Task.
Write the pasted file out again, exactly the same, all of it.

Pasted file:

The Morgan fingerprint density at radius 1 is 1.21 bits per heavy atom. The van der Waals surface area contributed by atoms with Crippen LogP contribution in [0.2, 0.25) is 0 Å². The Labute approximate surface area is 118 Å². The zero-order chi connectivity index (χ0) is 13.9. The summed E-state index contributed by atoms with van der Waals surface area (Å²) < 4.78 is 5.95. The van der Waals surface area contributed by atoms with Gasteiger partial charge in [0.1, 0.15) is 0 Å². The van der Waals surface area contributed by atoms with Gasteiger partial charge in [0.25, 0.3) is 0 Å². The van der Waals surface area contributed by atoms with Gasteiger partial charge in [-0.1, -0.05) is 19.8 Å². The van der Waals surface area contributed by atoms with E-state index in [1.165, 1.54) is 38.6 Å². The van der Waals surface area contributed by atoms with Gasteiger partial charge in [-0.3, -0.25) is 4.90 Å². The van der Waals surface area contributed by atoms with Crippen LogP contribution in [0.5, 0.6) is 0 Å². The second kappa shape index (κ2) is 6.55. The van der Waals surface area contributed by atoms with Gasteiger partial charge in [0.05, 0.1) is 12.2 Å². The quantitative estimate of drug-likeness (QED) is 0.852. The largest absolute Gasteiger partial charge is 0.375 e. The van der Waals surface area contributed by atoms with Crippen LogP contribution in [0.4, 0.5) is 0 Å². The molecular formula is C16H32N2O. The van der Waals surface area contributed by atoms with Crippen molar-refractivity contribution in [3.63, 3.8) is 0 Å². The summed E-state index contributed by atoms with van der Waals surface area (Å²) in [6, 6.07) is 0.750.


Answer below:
The Morgan fingerprint density at radius 1 is 1.21 bits per heavy atom. The van der Waals surface area contributed by atoms with Crippen LogP contribution in [0.2, 0.25) is 0 Å². The Labute approximate surface area is 118 Å². The zero-order chi connectivity index (χ0) is 13.9. The summed E-state index contributed by atoms with van der Waals surface area (Å²) < 4.78 is 5.95. The van der Waals surface area contributed by atoms with Gasteiger partial charge in [0.1, 0.15) is 0 Å². The van der Waals surface area contributed by atoms with Gasteiger partial charge in [0.25, 0.3) is 0 Å². The van der Waals surface area contributed by atoms with Gasteiger partial charge in [-0.1, -0.05) is 19.8 Å². The van der Waals surface area contributed by atoms with E-state index in [1.165, 1.54) is 38.6 Å². The van der Waals surface area contributed by atoms with Gasteiger partial charge in [-0.3, -0.25) is 4.90 Å². The van der Waals surface area contributed by atoms with Crippen LogP contribution in [0.5, 0.6) is 0 Å². The second kappa shape index (κ2) is 6.55. The van der Waals surface area contributed by atoms with Gasteiger partial charge in [0.05, 0.1) is 12.2 Å². The quantitative estimate of drug-likeness (QED) is 0.852. The largest absolute Gasteiger partial charge is 0.375 e. The van der Waals surface area contributed by atoms with Crippen LogP contribution in [0.4, 0.5) is 0 Å². The molecular formula is C16H32N2O. The van der Waals surface area contributed by atoms with Crippen molar-refractivity contribution in [3.63, 3.8) is 0 Å². The summed E-state index contributed by atoms with van der Waals surface area (Å²) in [6, 6.07) is 0.750.